Reply

        • umashankar Says:

          Suresh, there is a poem I wrote and there is a poem you read and we have both spoken of the same poem. We stand the same ground indeed!

          Thank you, once again.

        • Rachna Parmar Says:

          I only just read this comment of yours and Suresh’s reply. I agree with what both of you say. Pulled out of context, the last paragraph is meaningless. Keeping in mind the rest of the poem, the last paragraph provides a powerful and thought-provoking climax. You say with such few words, what I would require pages to say. That is the beauty of well-written verse.

  10. debajyoti Says:

    i will not go into the girl child issue even though i see subtle discrimination even in the big cities and in liberal families.

    a kitten thrown in the garbage dump is something we come across once in a while. some of them were brought home and stayed at my house for many years. if it’s too small then it may not be possible to save them. you have brilliantly expressed the pain and agony which they go through. they try to survive amidst all pain and suffering but they don’t know how.

    Reply

    • umashankar Says:

      Deb, I understand your reluctance to be drawn into the girl-child issue and I respect your sentiments. As for your feelings towards the kittens, I thank God to have blessed this world with souls like you.

      Reply

  11. Bikramjit Singh Mann Says:

    Sad situation amongst our midst..

    What are we humans to do especially the so called MAN

    Reply

  12. anupampatra Says:

    Exceptional composition, Umashankar ji. This will ring in my ears for quite some time like an inescapable whine in a quiet night.

    Reply

  13. Akshay Kumar G Says:

    I always feel short of words, when I read you, I fear I might end up commenting something stupid. This poem was very powerful and beautiful. 🙂

    PS: I love animals, especially Cats. I have rescued 8 stray cats and kittens and I have treated them like my babies. But they all grow up and find their own way. 😦

    Reply

    • umashankar Says:

      Akshay, I feel blessed to have earned your continued support. A million thanks to you for reading, appreciating, commenting and being kind to the cats and helping them find their own ways.

      Reply

  14. R.Ramakrishnan Says:

    Great stuff. The poem raced along nicely. Lovely pic of the “flying” kitten

    Reply

  15. AB Says:

    I had a cat once, the only pet I ever had …When it died, it broke my heart.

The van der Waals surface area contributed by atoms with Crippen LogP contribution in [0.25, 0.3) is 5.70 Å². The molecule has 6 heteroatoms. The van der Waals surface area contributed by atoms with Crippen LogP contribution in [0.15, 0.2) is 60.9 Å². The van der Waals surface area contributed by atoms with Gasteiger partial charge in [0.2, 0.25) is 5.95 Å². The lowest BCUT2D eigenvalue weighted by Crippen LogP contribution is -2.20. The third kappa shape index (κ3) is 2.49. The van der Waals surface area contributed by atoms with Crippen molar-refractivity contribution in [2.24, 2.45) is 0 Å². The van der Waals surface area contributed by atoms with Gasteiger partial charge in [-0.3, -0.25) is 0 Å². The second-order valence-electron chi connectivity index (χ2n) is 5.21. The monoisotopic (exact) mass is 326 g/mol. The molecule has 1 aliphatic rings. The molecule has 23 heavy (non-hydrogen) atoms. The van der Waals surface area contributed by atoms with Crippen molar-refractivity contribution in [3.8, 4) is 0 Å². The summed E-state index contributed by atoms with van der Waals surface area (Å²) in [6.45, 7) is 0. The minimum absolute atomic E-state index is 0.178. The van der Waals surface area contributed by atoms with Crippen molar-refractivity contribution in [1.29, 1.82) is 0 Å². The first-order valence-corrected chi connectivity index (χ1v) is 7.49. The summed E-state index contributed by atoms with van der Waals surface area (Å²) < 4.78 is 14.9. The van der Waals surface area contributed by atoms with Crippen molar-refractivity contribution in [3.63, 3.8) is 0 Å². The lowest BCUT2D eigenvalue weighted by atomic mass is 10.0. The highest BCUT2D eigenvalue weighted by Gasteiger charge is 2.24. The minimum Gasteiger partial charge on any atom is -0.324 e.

Beautiful poem….you know I am not a great fan of poetry, but read this one over and over again.

    Reply

  16. suranga date (@ugich) Says:

    Reading this hurts. More so, as I reread, again and again. Hurts Badly. It is so real . The anguish, and the hurt and the trauma; and then the getting on in life for some, while for some, things get falsely redefined . How much, how long ? And why ?

    Uterine twists
    in utter agony,
    sqeezing dry
    with amniotic tears,
    but so many happy wails….

    For some,
    it was
    the last time
    they were happy.

    Life is a game,
    only some get to play.
    For others,
    it is all about penalty kicks
    into the trash.

    The Ump watches it all,
    wondering
    if these days the game is fixed…

    Reply

    • umashankar Says:

      Hi Suranga! I can’t tell you how heavily the wailing of the cat bore on my heart the other night (and as it turned out, also the night that followed). It forced me perchance to reflect on the cruelty of humans who slaughter and fling foetuses and infant babies at will. I agree it is revolting and I am sorry to have written it.

      Reply

  17. inducares Says:

    Your words are searing to the soul,today most people have iron-clad souls,it does not hurt them.

    Reply

  18. JayadevM Says:

    Hi Umashankar

    Fabulous analogy you have used to allude to two big crises our country is facing … the female foeticide issue and the ill-treatment of animals.

    I live in a female dominated household and now fast being dominated by cats too – we started with one female kitten, which still dominates the kitchen area of the house and her daughter arrived last year (I wrote about her in an article), to take charge of the verandah outside the drawing room – she now has 3 of her own, sex not determined yet.